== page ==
Luxembourg Gardens


The Luxembourg Gardens hail from the left banks of Paris in the 6th arrondissement, stretching across 60 acres (23 hectors). Inspired by the present time Queen Marie Medici’s childhood home in Florence, Palazzo Pitti, these public gardens were designed by Jacques Boyceau, one of the theorists behind the art of the Jardin à la Française, the popularized approach using symmetry and imposing order over nature…how French!

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View of the Montparnasse Tower from Luxembourg Gardens
(Photo by Kristen Gonzales)

Bordering the gardens is the Luxembourg Palace, which houses the French Senate.The Palace was originally owned by the Duke of Luxembourg, and was purchased by the widowed Queen Marie Medici in 1611, mother of Louis XIII, after the assassination of husband Henry IV.  The Palace served as a prison in 1794 during the French Revolution. During the Second World War, the German air force branch, Luftwaffe, made the palace it’s headquarters.

In the center of the park, is the octagonal shaped Grande Bassin, where you may see  children sailing small boats.  Off to on side of the basin is the famous Medici Fountain, which is considered by many as the most romantic fountain in Paris. One of the first fountains in the baroques style, it’s a lovely representation of the ideals of the Renaissance, harmony and order. Although moved from it’s original location, the fountain graces the park with a bronze depiction of Polyphemus and white marble Acis and Galatea, two sculptures representing the popular Greek mythology of the times. Don’t miss the Fountain of Léda, tucked behind the Medici Fountain.  It’s dated back to the Reign of Nepoleon Bonaparte and was relocated here during the Second Empire.

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Medici Fountain (Photo by Kristen Gonzales)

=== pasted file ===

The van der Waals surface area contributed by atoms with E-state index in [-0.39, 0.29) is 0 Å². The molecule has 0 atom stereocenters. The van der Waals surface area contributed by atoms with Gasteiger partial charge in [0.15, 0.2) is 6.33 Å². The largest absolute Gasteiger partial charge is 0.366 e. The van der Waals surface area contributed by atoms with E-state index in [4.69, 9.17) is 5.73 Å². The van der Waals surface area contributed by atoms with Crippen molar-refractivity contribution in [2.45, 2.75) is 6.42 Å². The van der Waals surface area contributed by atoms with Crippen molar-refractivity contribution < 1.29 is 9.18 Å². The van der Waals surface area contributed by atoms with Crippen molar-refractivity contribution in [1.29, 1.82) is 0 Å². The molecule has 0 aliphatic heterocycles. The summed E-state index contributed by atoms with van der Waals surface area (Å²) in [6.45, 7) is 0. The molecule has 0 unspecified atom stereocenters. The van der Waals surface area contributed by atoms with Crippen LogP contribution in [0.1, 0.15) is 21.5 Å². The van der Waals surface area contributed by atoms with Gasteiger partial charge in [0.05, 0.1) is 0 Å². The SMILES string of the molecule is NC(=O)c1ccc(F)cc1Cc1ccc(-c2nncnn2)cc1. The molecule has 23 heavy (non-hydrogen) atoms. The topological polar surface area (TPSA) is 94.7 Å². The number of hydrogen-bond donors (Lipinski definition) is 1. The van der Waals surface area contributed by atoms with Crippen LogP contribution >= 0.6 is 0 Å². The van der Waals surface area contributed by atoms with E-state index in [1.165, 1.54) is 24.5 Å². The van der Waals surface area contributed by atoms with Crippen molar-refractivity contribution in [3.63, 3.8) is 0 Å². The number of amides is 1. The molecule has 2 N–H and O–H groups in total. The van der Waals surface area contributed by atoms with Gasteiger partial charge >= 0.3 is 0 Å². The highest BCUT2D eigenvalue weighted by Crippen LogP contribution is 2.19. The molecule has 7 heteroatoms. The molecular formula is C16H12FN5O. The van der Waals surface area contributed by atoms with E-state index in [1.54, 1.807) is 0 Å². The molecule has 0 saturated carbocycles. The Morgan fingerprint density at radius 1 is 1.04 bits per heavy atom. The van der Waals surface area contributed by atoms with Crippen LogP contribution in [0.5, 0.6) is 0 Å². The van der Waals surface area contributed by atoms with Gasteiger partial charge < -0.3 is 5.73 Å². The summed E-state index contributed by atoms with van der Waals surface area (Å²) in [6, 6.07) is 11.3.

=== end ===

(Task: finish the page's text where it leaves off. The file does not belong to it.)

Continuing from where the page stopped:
Among other features is the Paris Observatory which was built in 1671 by Louis XIV.  The Fontaine des Quatre-Parties-du-Monde is situated in front, a sculpture of 4 nude women holding a globe representing the four continents of classical iconography.

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Fountain de l’Observatoire (Photo curtesy of Equivocality)

 

The Rucher Ecole is a beekeeping school on the grounds, created in 1856, who’s bee’s population are partly responsible for the flourishing flowers throughout the park.

Sculptures of everyone from Beethoven to French Royalty and even the original model of the Statue of Liberty are abundant (about 100) and provide a perfect occasion for a history lesson. The movable seating and giant playground make this a perfect family outing, with even the option of pony rides and open air snack stands.  The English style gardens, tennis courts and marionette theatre give this classical space an approachable, community spirit.

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Animal sculpture in the English style gardens (Photo curtesy of Equivocality)

Dog owners can also bring their furry friends to an allocated area to join in on the fun. (See photo below: dog friendly zone shown in yellow)

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Schedules for concerts, garden tours, exhibitions, etc. can be found here.

Open hours: 7:30 – 9, 9:30pm (according to season);every day

Location: Entrances at Rue de Medicis, Blvd St. Michel, Rue Guyenemer and Rue Vaugirard

Metro: Odeon (4, 10); RER-Luxembourg

 

 

 

 

 

2 thoughts on “Luxembourg Gardens

  1. Lia

    Don’t forget the Musée du Luxembourg! They host 1 special exhibit that rotates every few months, the subjects of which are usually pretty interesting. It’s a great spot to take a bit of refuge if it starts to rain. There’s also a branch of Angelina’s right next door to the museum :)

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